Leftist Boddhisatva

Boddhisatvas love bananas.

Monday, October 03, 2005

New-Car Smell Emerges As Auto Safety Issue


News Item:
Anyone who's pulled away from the dealer's lot in a shiny, new sedan knows the seductive scent of fresh plastic, paint and upholstery that evokes a rush of pride and consumer satisfaction.

But that unmistakable new-car smell may soon be heading the way of the rumble seat: recent research linking it to a toxic cocktail of harmful chemicals is spurring efforts by Japanese automakers to tone down the fumes.

The new-car smell emanates largely from chemicals known as volatile organic compounds, or VOCs, that leach from glues, paints, vinyls and plastics in the passenger compartment. The fumes can trigger headaches, sore throats, nausea and drowsiness. Prolonged exposure to some of the chemicals can lead to cancer, though there's no evidence linking that to concentrations in cars.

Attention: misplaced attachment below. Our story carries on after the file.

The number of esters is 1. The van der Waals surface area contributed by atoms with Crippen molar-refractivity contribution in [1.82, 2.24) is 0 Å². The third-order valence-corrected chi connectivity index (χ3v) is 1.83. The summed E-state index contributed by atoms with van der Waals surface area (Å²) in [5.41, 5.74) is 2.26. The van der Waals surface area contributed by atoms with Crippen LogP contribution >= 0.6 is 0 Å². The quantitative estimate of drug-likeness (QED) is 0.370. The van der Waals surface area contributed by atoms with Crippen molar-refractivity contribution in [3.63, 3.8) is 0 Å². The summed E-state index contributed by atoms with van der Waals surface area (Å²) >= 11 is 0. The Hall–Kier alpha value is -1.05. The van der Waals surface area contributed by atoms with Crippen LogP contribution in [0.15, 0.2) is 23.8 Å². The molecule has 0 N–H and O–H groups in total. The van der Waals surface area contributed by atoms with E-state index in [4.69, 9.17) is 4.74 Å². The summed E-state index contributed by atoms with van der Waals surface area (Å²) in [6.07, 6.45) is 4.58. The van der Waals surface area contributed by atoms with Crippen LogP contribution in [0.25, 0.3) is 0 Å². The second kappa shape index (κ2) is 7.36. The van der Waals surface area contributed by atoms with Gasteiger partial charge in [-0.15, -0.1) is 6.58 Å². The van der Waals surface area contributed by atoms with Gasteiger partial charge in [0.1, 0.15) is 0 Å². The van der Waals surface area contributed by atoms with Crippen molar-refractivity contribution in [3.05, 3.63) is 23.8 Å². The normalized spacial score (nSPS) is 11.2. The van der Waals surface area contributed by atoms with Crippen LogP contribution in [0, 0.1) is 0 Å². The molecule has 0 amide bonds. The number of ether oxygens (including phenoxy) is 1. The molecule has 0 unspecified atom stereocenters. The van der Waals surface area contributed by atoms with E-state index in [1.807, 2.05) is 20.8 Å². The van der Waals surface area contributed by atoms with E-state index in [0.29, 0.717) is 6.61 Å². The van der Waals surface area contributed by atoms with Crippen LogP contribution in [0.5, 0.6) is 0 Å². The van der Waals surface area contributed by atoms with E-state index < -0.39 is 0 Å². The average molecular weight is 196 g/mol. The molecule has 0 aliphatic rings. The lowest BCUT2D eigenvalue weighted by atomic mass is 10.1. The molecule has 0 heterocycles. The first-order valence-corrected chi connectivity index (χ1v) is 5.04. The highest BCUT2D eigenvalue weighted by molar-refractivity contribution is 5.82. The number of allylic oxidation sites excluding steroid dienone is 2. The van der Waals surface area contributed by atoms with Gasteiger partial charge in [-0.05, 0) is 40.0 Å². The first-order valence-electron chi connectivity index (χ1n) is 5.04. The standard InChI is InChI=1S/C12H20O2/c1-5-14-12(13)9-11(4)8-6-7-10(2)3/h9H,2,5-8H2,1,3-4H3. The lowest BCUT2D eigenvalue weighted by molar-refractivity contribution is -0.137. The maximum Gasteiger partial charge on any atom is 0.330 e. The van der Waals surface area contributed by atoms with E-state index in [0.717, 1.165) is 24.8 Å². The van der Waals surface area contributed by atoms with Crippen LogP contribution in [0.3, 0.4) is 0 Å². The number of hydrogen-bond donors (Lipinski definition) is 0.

Critics liken the problem to so-called sick-building syndrome, which traces some illnesses to similar agents seeping from the walls, carpets and fixtures of new buildings.

Just sitting in a new car can subject riders to toxic emissions several times the limits deemed safe for homes or offices by some health authorities, though the problem tends to dissipate after about six months, according to a 2001 study by Australia's Commonwealth Scientific and Industrial Research Organization.
VOCs are used as inhalants by teenagers (and others) looking for a cheap high. It all makes sense in a big-picture sort of way, doesn't it?

Maybe we can persuade car companies to replace the new car smell with the smell of bananas.

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